Black Orchid

Anson Clark


During that final Indian summer of Keynesian Economics
The men with handlebar moustaches played cricket
Whilst I dived too deep searching for coins.

The Black Orchid swoons, beautiful but fragile.
The shell-shocked man loved it so much. Too much.
They thought they were kings, but on the continent
Blood was boiling in some Byzantine pot.

Zarathustra was white in those days.

And as the tribes chanted their slogans and Lenin
Slipped Free to Choose into a brown paper bag,
The huddled mass in Canton begged for bread and soup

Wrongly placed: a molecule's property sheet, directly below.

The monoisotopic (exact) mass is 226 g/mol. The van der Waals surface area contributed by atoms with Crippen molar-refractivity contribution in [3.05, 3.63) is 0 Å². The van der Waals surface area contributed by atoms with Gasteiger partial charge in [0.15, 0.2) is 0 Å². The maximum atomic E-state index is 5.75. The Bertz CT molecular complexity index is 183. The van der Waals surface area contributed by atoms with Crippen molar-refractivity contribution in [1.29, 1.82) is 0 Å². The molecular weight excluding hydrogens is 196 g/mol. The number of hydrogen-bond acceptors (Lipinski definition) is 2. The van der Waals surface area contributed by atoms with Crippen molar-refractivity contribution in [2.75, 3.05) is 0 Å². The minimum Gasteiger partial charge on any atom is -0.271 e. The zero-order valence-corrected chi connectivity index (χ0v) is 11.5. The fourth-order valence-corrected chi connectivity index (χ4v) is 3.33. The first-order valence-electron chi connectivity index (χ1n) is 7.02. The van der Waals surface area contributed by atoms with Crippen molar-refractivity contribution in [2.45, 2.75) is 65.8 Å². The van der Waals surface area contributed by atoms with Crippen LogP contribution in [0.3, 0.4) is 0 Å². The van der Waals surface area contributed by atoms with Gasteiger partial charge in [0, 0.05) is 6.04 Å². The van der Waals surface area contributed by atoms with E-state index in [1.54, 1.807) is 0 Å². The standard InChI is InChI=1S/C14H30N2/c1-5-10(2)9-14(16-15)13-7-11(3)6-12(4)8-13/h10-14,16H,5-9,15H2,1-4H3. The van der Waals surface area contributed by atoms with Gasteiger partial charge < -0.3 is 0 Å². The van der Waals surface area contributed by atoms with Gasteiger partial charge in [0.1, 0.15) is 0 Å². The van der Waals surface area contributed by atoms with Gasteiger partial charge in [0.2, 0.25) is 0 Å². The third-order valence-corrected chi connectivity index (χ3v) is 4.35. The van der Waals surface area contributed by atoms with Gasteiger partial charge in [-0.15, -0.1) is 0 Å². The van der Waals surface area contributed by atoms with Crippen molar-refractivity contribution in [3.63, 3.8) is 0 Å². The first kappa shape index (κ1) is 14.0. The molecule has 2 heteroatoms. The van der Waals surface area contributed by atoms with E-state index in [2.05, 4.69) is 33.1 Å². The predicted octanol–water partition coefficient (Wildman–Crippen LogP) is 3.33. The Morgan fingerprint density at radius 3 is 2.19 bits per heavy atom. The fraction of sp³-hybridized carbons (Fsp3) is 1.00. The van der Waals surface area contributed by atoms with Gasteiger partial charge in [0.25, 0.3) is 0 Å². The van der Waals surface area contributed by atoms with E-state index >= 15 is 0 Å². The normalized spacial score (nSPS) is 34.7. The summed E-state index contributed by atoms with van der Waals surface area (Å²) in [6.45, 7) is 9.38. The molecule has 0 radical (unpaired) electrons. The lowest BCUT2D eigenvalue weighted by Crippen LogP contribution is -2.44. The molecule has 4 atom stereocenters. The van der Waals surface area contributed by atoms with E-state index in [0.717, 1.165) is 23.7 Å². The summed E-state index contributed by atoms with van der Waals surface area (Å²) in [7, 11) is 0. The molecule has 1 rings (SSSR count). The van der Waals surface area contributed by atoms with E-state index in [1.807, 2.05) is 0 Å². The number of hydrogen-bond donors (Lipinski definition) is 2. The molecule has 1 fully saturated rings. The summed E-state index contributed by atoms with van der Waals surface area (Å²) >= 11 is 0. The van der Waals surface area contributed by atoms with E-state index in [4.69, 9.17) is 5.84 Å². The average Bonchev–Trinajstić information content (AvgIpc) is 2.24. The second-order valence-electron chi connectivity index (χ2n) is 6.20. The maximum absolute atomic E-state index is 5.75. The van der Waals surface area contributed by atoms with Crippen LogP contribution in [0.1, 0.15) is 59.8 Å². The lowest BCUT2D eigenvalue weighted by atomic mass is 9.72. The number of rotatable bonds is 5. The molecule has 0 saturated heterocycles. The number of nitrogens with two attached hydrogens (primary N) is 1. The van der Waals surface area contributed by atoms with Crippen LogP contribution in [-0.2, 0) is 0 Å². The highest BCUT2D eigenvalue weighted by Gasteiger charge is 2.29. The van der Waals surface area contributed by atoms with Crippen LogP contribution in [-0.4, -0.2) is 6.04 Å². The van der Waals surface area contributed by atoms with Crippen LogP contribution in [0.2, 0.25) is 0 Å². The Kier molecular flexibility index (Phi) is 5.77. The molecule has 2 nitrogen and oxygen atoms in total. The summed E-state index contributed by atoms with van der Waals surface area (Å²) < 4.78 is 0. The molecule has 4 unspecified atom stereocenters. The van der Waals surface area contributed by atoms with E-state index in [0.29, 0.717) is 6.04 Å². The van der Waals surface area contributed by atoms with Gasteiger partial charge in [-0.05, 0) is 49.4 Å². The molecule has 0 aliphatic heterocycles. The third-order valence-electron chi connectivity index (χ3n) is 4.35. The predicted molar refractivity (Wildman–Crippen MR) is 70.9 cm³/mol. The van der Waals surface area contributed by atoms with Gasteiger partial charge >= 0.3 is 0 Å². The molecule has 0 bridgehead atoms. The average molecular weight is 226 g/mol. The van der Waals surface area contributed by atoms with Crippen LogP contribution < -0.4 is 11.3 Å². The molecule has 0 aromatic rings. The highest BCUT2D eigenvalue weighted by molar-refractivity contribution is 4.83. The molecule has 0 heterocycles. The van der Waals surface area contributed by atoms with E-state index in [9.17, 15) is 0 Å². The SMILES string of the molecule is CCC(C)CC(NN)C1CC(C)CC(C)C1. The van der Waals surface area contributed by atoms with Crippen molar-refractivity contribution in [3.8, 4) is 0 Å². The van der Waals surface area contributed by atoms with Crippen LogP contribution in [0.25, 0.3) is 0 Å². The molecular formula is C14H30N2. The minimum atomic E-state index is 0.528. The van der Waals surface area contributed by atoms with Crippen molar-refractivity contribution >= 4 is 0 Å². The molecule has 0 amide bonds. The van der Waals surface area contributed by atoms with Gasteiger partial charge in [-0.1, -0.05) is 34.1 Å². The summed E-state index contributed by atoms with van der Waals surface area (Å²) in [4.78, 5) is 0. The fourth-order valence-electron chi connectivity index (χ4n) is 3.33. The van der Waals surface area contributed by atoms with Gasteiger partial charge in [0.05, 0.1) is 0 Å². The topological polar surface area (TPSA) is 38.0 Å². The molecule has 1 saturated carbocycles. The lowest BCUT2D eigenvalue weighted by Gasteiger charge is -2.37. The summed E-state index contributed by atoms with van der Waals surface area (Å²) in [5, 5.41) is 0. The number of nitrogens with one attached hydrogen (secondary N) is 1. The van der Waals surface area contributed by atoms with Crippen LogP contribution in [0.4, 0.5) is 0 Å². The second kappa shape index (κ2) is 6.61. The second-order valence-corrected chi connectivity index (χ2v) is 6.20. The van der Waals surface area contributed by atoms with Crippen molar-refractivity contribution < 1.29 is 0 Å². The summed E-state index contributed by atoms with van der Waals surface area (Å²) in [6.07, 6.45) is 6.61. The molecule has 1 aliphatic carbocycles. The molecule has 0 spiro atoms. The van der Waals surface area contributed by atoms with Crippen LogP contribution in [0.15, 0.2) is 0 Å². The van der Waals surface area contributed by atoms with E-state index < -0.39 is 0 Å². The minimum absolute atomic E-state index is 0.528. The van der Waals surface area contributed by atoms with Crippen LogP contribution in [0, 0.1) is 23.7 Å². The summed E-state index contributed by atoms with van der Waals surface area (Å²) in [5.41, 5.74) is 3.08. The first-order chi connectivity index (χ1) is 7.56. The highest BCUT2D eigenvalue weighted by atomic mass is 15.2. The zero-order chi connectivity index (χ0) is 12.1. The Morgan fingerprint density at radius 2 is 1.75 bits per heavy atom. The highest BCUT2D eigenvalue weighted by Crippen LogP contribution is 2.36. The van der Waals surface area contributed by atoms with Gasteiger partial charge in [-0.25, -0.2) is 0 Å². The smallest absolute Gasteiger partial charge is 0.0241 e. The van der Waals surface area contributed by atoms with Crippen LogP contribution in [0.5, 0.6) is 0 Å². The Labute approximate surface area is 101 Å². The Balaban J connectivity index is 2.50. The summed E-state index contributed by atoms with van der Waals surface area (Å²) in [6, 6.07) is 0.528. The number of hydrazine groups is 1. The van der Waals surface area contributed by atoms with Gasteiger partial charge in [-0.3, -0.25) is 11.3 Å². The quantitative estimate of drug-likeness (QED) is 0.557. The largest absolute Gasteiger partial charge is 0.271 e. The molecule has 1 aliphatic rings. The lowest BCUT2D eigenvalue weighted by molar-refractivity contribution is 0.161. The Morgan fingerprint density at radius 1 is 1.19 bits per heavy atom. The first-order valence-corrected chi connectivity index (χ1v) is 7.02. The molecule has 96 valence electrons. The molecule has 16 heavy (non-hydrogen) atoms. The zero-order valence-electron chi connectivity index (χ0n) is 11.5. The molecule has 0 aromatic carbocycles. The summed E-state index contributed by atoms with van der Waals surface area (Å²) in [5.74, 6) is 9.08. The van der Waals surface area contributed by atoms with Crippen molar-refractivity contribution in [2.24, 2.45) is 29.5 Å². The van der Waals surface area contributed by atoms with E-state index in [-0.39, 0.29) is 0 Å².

(Wine was bread and soup for those who danced
The Charleston.)

A new decade promises so much. Who were the grocer’s
Daughter and tanned thin Father Christmas? The Commies
Had grey queues and sober reflection – we had ET.

In 1982 during the Falklands War, the harlequin
Slowly lumbers down the ornate staircase; the bacchic revellers,
Unaware, danced below. People always dance just before
The end of the party: the empire writes back.

The harlequin removed his mask; it was Septimus from the future.
Dreams hung like dead senators, those Corinthian columns
Shaking down like Blakean webs.

And yet they played cricket through it all.


Anson Clark lives in England and a few years ago studied Creative Writing at Oxford University. He’s a big fan of anything Americana and as often as possible tries to eat stacks of pancakes at his favorite US style diner in Manchester.